Glass Glossary

Relative Humidity (RH)


Last Updated: November 23, 2023

Relative humidity (RH) refers to the amount of moisture present in the air, compared to the maximum amount the air can hold at a specific temperature. Expressed as a percentage, it indicates the current humidity level as a fraction of the maximum possible humidity. A higher RH denotes a greater moisture content in the air and a closer proximity to the air’s saturation point.

Relative humidity is crucial in determining the formation of interior condensation on window glass. When warm, moisture-laden air contacts a cooler surface, such as a window pane, it causes the moisture in the air to condense into water droplets. The likelihood of condensation increases as indoor relative humidity rises, particularly when outdoor temperatures drop and the interior window surface cools.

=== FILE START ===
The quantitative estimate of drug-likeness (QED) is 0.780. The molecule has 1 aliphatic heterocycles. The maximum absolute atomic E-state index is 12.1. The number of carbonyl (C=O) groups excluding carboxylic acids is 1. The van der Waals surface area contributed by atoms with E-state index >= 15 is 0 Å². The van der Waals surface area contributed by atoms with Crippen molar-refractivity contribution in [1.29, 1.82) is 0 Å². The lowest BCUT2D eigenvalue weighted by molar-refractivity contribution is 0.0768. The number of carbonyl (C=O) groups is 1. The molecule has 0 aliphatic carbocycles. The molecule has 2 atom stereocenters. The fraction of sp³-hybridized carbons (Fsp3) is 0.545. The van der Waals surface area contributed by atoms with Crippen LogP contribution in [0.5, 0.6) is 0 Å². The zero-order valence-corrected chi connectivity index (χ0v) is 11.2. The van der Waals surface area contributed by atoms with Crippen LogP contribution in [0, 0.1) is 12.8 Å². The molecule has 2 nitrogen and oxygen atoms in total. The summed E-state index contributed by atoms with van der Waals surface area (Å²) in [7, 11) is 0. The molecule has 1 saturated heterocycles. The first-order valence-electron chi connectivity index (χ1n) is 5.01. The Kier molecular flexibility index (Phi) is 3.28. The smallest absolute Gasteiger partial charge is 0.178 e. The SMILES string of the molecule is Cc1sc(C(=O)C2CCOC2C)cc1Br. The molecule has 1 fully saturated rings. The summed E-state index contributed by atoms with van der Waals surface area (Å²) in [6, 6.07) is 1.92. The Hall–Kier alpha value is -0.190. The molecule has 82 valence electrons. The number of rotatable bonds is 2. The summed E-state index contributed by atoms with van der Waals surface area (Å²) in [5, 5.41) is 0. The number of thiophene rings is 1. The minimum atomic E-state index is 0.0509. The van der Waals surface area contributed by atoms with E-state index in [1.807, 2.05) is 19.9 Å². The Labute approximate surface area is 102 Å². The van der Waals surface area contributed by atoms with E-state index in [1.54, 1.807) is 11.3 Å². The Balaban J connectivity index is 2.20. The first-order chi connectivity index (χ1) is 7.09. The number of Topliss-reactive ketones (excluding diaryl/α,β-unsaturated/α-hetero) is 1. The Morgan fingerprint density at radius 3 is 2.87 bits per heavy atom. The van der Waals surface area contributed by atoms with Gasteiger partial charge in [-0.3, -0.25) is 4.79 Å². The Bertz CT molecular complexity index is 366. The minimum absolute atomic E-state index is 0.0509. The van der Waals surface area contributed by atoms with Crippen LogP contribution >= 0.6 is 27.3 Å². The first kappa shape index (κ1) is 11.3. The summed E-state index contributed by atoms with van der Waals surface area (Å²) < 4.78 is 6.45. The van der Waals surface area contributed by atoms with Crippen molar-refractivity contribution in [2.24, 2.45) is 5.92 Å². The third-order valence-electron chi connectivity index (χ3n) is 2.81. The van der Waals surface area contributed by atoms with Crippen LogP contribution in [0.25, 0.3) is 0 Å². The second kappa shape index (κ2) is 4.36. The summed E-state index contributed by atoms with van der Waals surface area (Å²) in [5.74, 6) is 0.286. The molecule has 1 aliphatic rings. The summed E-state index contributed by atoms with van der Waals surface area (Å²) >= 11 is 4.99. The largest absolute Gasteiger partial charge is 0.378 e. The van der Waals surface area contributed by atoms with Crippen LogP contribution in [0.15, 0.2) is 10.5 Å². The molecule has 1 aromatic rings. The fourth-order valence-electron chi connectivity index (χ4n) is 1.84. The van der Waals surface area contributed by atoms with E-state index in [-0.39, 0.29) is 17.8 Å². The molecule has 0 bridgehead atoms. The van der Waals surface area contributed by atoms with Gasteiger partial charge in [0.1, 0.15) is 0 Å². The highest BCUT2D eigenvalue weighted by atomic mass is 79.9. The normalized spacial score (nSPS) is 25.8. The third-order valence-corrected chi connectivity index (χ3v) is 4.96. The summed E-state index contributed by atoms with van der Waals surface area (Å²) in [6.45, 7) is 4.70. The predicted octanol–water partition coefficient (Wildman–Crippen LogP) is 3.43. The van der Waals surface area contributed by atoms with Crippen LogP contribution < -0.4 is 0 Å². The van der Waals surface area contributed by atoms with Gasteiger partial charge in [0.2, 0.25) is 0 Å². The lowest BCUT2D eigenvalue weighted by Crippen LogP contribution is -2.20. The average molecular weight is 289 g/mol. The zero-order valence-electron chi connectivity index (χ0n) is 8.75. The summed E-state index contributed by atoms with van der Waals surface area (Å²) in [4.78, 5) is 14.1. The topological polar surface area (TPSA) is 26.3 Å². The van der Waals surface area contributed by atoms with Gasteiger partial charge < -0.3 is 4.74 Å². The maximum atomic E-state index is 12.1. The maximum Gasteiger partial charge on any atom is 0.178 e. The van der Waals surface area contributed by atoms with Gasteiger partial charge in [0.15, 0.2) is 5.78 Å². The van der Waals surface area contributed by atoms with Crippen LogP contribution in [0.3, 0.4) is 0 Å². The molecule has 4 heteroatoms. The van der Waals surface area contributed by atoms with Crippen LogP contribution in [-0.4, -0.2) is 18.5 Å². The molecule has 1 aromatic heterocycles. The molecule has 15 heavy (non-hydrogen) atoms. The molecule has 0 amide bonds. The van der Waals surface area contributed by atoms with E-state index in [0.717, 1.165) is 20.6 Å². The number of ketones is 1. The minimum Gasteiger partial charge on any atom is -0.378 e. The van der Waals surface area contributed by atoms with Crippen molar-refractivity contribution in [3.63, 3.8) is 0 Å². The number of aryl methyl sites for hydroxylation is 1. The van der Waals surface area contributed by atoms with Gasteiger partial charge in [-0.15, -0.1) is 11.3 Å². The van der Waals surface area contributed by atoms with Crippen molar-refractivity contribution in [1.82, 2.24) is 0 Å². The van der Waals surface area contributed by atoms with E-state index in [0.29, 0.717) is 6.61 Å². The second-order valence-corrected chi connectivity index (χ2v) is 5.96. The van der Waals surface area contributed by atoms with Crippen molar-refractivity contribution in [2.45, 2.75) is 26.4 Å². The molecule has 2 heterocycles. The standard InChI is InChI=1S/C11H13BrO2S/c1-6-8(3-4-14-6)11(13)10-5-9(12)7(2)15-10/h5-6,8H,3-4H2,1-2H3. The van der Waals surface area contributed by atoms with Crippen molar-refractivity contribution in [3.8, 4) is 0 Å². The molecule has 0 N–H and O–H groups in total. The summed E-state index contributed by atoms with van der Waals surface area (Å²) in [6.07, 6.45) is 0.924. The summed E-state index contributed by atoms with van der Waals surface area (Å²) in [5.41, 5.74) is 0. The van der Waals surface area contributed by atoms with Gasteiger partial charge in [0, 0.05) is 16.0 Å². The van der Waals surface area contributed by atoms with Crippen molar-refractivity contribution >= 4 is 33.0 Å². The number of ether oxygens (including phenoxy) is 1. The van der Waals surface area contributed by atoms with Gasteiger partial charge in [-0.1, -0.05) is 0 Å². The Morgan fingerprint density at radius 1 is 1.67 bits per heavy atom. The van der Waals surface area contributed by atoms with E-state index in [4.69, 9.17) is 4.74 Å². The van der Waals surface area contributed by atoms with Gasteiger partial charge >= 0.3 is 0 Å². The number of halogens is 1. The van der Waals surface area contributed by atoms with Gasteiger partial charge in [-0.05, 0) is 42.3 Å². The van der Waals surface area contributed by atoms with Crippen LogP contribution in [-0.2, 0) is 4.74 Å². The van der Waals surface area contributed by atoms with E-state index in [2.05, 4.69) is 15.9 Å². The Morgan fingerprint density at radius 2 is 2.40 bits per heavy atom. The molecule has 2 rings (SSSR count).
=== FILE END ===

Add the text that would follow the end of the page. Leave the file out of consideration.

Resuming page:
Interior condensation can be detrimental as it obscures visibility, damages window frames, and may lead to mold growth. To minimize condensation, it is important to manage indoor relative humidity levels, which can be done through proper ventilation, the use of dehumidifiers, and by installing energy-efficient windows that lessen temperature differences between the interior window surface and the ambient air.

In particular, insulating glass with LoĒ™ coatings and argon gas fill can significantly reduce condensation on window glass. LoĒ coatings on surface #2 of an insulating glass unit reflect heat escaping the home back into the interior pane of glass, warming it up during the winter. LoĒ coatings on surface #2 with argon gas are an excellent insulator that maintains a higher glass surface temperature, furthering resistance to interior condensation. LoĒ coatings also prevent longwave radiation heat from escaping the home in winter, contributing to more comfortable interior temperatures and reducing condensation risk.